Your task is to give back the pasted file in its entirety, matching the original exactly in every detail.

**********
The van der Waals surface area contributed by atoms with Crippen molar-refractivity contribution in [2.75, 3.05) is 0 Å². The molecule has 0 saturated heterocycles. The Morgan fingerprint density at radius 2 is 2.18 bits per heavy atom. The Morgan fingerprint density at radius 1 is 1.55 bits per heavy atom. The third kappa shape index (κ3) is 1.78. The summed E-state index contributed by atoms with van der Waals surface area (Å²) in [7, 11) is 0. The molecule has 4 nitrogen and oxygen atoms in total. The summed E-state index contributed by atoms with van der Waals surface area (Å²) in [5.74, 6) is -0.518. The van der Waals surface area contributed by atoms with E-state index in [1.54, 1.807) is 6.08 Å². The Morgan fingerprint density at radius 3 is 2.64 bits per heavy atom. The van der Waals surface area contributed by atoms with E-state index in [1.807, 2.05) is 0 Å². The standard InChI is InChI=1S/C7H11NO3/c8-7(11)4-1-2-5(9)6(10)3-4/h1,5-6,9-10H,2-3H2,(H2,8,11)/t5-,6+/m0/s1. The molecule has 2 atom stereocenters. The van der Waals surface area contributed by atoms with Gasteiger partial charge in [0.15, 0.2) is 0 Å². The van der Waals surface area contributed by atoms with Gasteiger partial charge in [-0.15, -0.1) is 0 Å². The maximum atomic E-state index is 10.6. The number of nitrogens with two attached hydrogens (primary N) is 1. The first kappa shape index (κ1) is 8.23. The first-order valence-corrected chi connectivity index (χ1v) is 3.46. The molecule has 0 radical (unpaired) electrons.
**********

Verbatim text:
The van der Waals surface area contributed by atoms with Crippen molar-refractivity contribution in [2.75, 3.05) is 0 Å². The molecule has 0 saturated heterocycles. The Morgan fingerprint density at radius 2 is 2.18 bits per heavy atom. The Morgan fingerprint density at radius 1 is 1.55 bits per heavy atom. The third kappa shape index (κ3) is 1.78. The summed E-state index contributed by atoms with van der Waals surface area (Å²) in [7, 11) is 0. The molecule has 4 nitrogen and oxygen atoms in total. The summed E-state index contributed by atoms with van der Waals surface area (Å²) in [5.74, 6) is -0.518. The van der Waals surface area contributed by atoms with E-state index in [1.54, 1.807) is 6.08 Å². The Morgan fingerprint density at radius 3 is 2.64 bits per heavy atom. The van der Waals surface area contributed by atoms with E-state index in [1.807, 2.05) is 0 Å². The standard InChI is InChI=1S/C7H11NO3/c8-7(11)4-1-2-5(9)6(10)3-4/h1,5-6,9-10H,2-3H2,(H2,8,11)/t5-,6+/m0/s1. The molecule has 2 atom stereocenters. The van der Waals surface area contributed by atoms with Gasteiger partial charge in [0.15, 0.2) is 0 Å². The van der Waals surface area contributed by atoms with Gasteiger partial charge in [-0.15, -0.1) is 0 Å². The maximum atomic E-state index is 10.6. The number of nitrogens with two attached hydrogens (primary N) is 1. The first kappa shape index (κ1) is 8.23. The first-order valence-corrected chi connectivity index (χ1v) is 3.46. The molecule has 0 radical (unpaired) electrons.